lunes, 30 de noviembre de 2015

Fundaciones


Algún día sabremos quiénes son los dirigentes políticos, gremiales y judiciales etc., de nuestro país que reciben regularmente dinero de fundaciones extranjeras para complementar sus salarios. Algún día sabremos los nombres de los intelectuales, profesores, activistas y demás miembros de diversos “think-tanks” que reciben dinero de estas fundaciones para su tranquilidad pecuniaria. Algún día sabremos exactamente qué personas, instituciones y agencias extranjeras están detrás de estas fundaciones. Posiblemente la mitad sean organismos de inteligencia extranjeros; la otra mitad, dineros públicos, también extranjeros, disfrazados de organismos internacionales. Mientras esperamos, los rusos ya decidieron hacer algo. Leemos en Russia Today:


Título: Prosecutors ban Soros Foundation as ‘threat to Russian national security’

Texto: The Russian Prosecutor General’s Office has recognized George Soros’s Open Society Institute and another affiliated organization as undesirable groups, banning Russian citizens and organizations from participation in any of their projects.

In a statement released on Monday, prosecutors said the activities of the Open Society Institute and the Open Society Institute Assistance Foundation were a threat to the foundations of Russia’s Constitutional order and national security. They added that the Justice Ministry would be duly informed about these conclusions and would add the two groups to Russia’s list of undesirable foreign organizations.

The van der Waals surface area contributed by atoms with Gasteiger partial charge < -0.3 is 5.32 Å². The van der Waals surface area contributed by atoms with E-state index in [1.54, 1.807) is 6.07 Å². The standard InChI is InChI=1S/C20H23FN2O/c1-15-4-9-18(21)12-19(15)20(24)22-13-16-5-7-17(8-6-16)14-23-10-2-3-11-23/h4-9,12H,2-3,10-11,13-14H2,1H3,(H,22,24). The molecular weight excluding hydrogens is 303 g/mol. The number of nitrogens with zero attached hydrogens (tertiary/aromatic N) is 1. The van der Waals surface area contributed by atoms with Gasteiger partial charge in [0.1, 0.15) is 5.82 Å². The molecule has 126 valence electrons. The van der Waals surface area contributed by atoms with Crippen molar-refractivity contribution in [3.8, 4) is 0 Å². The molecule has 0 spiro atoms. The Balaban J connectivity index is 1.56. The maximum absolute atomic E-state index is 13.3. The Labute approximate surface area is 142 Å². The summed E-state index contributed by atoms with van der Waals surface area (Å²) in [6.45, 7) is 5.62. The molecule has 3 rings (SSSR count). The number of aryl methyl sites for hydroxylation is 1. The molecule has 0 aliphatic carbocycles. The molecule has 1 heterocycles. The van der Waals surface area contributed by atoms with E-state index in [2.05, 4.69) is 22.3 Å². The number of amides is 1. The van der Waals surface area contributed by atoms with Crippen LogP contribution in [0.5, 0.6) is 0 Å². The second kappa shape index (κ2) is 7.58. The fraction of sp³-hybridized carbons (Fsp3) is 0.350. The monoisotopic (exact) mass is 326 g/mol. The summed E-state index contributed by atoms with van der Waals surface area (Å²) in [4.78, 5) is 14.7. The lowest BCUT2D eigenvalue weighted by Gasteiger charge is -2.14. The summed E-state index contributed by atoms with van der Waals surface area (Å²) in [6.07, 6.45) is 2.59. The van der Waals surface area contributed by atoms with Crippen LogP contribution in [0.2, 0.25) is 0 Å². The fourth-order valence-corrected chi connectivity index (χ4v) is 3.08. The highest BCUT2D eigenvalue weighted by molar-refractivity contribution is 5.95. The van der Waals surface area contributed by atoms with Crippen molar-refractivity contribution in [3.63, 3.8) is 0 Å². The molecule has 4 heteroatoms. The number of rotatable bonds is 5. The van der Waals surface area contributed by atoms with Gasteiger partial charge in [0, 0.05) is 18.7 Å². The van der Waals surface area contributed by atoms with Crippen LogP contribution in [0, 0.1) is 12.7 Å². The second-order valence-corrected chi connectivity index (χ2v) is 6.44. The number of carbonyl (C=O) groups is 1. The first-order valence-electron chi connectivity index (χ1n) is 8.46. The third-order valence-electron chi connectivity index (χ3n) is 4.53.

Prosecutors launched a probe into the activities of the two organizations - both sponsored by the well-known US financier George Soros - in July this year, after Russian senators approved the so-called “patriotic stop-list” of 12 groups that required immediate attention over their supposed anti-Russian activities. Other groups on the list included the National Endowment for Democracy; the International Republican Institute; the National Democratic Institute; the MacArthur Foundation and Freedom House.

In late July, the Russian Justice Ministry recognized the US National Endowment for Democracy as an undesirable group after prosecutors discovered the US NGO had spent millions on attempts to question the legitimacy of Russian elections and tarnish the prestige of national military service.

The Law on Undesirable Foreign Organizations came into force in early June this year. It requires the Prosecutor General’s Office and the Foreign Ministry to draw up an official list of undesirable foreign organizations and outlaw their activities. Once a group is recognized as undesirable, its assets in Russia must be frozen, its offices closed and the distribution of any of its materials must be banned.

If the ban is violated, the personnel of the outlawed group and any Russian citizens who cooperate with them could face heavy fines, or even prison terms in the case of repeated or aggravated offences.

The Soros Foundation started working in Russia in the mid-1990s, but wrapped up its active operations in 2003.


***

Título: US National Endowment for Democracy labeled ‘undesirable’ group under new law